Review by Graham Johnstone
This second Doctor Strange Masterworks, begins with the final Steve Ditko issues from 1966, before a roster of ever-changing writers and artists.
The Mordo/Dormammu story arc continues into this volume. This highpoint of 1960s Marvel is arguably their first graphic novel, but ends somewhat abruptly, and unsatisfyingly on Ditko’s last story (sample left). He had reportedly been unhappy for some time, refusing to even speak to editor/scripter Stan Lee. Yet his departure appears sudden even so.
Ditko’s artwork was the main selling point – his visualisations of the magical worlds and effects were groundbreaking, so it must have been a blow to lose him, even more on Strange than the top-selling Spider-Man. The title wouldn’t approach the same heights for some years. but Lee as editor made a decent try. Replacement artist Bill Everett was a good choice, being closer to the grace and quirkiness of Ditko, than, say, the monumental action of Jack Kirby. His work here is well composed with a stylish cleanness, and the magical effects almost pass for Ditko.
The first half of the 1960s had seen Lee launch a number of successful titles. However, by 1966, when the content of this volume begins, he couldn’t sustain scripting them all. Credits jump back and forth between Lee and protegés Dennis (Denny) O’Neil, and Roy Thomas, before falling to other, now forgotten, writers.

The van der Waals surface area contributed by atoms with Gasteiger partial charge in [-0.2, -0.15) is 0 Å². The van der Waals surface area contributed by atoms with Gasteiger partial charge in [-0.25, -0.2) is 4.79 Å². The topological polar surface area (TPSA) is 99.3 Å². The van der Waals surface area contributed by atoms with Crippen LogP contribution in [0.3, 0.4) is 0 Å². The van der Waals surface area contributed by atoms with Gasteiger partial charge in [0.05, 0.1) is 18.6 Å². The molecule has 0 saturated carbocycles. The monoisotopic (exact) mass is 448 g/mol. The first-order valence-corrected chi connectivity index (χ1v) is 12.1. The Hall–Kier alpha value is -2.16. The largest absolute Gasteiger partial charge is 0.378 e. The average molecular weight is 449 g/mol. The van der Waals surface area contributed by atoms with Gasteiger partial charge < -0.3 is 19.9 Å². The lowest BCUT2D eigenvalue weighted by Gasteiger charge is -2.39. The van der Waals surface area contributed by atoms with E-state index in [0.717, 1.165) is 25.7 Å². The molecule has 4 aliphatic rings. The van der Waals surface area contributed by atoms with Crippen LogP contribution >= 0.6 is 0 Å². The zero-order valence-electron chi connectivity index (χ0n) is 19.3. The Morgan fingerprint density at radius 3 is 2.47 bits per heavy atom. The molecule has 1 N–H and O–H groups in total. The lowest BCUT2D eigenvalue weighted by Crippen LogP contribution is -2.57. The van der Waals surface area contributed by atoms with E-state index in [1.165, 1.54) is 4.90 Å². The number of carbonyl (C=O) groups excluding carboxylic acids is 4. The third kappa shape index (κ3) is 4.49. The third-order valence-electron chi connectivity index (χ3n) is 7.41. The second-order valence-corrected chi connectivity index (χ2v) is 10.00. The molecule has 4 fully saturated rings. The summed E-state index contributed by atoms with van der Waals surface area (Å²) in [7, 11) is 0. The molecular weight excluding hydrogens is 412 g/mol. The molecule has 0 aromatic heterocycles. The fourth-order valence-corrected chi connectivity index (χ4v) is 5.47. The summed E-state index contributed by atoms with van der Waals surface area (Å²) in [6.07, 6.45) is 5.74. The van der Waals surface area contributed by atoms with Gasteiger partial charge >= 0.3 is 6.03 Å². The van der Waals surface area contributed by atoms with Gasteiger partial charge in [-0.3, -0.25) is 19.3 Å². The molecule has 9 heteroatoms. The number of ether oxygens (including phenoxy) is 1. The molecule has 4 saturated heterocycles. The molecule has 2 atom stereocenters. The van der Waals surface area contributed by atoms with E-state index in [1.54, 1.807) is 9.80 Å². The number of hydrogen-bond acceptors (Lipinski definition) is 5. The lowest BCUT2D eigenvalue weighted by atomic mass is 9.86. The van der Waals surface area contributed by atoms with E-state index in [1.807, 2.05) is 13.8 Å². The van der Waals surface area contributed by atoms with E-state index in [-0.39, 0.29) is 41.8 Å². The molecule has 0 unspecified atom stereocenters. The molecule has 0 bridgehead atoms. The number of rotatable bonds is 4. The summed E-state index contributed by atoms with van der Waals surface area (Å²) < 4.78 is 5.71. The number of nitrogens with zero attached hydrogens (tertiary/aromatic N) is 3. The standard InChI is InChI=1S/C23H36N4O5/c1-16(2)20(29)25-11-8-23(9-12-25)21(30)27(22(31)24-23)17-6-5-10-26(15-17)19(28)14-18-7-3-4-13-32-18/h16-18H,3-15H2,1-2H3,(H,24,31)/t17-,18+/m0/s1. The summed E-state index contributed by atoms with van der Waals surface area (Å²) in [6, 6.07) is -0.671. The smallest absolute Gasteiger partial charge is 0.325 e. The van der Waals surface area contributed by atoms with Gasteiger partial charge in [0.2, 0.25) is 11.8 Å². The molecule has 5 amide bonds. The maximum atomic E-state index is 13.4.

After a redundant recap of the Dormammu story, O’Neil introduces Kaluu. He and Strange’s mentor the Ancient One were youthful friends, learning magic together, before a divergence of views brought them into conflict. It nicely mirrors the Strange/Mordo back-story. What doesn’t convince is that the recklessly ambitious Kaluu would hide in another dimension, only returning to settle old scores when his old ‘frenemy’ is in his frail dotage.
Marie Severin (sample right) then manages to sustain the Ditko look. Some of the scenes of movement are nice, although she’s the only Marvel artist to stylise figures by making them shorter! Once settled in, her depiction of some magical effects is imaginative, for example when Strange and the rescued Clea are on the Road of Repetition. They transform into a negative image, and have to jump into and merge with their other normally coloured selves.
Dan Adkins’ art is more realistic. Figures look drawn from life, rendered with depth and shade – perhaps an odd match for Doctor Strange, but he pulls it off. Even the alien creatures seem based on those to be found on Earth – a giant ant like creature, and an alien slug.
The Mordo scenario had an elegant tidiness: two well-matched adversaries with identical training but different temperaments, and each with a more powerful sponsor (The Ancient One and Dormammu, respectively). O’Neil seems to struggle with escalating levels of power. The absence of Dormammu triggers the arrival of Umar, his similarly powerful sister. To stop her they unleash the still more powerful and dangerous Zom, and it becomes like the woman who swallowed the fly.
The overall story feels a rehash of the earlier one, with the quest to rescue a woman caught up in the process, and a final clash of two all-powerful forces – this time The Living Tribunal and Nebulos.
All things considered, the post Lee/Ditko era is better than might be expected, and it’s worth sticking with it, as the Roy Thomas and Gene Colan run starts in the next volume. The same material can also be found in Essential Doctor Strange 1, but in black and white. Prices are currently inflated on both editions, and the first Doctor Stange Omnibus started with a high price.